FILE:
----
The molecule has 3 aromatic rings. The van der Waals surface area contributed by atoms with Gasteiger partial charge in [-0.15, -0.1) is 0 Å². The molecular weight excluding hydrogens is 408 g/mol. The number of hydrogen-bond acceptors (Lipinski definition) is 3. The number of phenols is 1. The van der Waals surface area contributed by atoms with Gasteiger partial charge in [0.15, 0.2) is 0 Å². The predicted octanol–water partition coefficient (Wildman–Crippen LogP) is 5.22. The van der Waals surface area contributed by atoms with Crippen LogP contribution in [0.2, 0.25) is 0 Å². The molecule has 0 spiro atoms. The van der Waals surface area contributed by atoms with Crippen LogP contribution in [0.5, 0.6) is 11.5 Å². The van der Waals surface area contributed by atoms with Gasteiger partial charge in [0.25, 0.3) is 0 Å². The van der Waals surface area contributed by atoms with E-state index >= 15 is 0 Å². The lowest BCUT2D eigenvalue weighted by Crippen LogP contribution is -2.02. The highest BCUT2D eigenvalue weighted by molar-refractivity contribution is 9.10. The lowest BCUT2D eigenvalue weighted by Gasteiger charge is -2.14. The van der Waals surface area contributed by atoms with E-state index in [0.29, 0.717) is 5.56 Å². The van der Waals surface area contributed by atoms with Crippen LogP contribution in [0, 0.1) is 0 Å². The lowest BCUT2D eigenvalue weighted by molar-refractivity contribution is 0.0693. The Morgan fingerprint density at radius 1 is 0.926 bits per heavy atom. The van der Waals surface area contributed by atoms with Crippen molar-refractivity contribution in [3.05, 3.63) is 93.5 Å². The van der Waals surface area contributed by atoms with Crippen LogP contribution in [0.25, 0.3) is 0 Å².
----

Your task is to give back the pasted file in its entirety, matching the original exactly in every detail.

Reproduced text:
The molecule has 3 aromatic rings. The van der Waals surface area contributed by atoms with Gasteiger partial charge in [-0.15, -0.1) is 0 Å². The molecular weight excluding hydrogens is 408 g/mol. The number of hydrogen-bond acceptors (Lipinski definition) is 3. The number of phenols is 1. The van der Waals surface area contributed by atoms with Gasteiger partial charge in [0.15, 0.2) is 0 Å². The predicted octanol–water partition coefficient (Wildman–Crippen LogP) is 5.22. The van der Waals surface area contributed by atoms with Crippen LogP contribution in [0.2, 0.25) is 0 Å². The molecule has 0 spiro atoms. The van der Waals surface area contributed by atoms with Crippen LogP contribution in [0.5, 0.6) is 11.5 Å². The van der Waals surface area contributed by atoms with Gasteiger partial charge in [0.25, 0.3) is 0 Å². The van der Waals surface area contributed by atoms with E-state index >= 15 is 0 Å². The lowest BCUT2D eigenvalue weighted by Crippen LogP contribution is -2.02. The highest BCUT2D eigenvalue weighted by molar-refractivity contribution is 9.10. The lowest BCUT2D eigenvalue weighted by Gasteiger charge is -2.14. The van der Waals surface area contributed by atoms with E-state index in [0.29, 0.717) is 5.56 Å². The van der Waals surface area contributed by atoms with Crippen LogP contribution in [0, 0.1) is 0 Å². The lowest BCUT2D eigenvalue weighted by molar-refractivity contribution is 0.0693. The Morgan fingerprint density at radius 1 is 0.926 bits per heavy atom. The van der Waals surface area contributed by atoms with Crippen molar-refractivity contribution in [3.05, 3.63) is 93.5 Å². The van der Waals surface area contributed by atoms with Crippen LogP contribution in [0.25, 0.3) is 0 Å².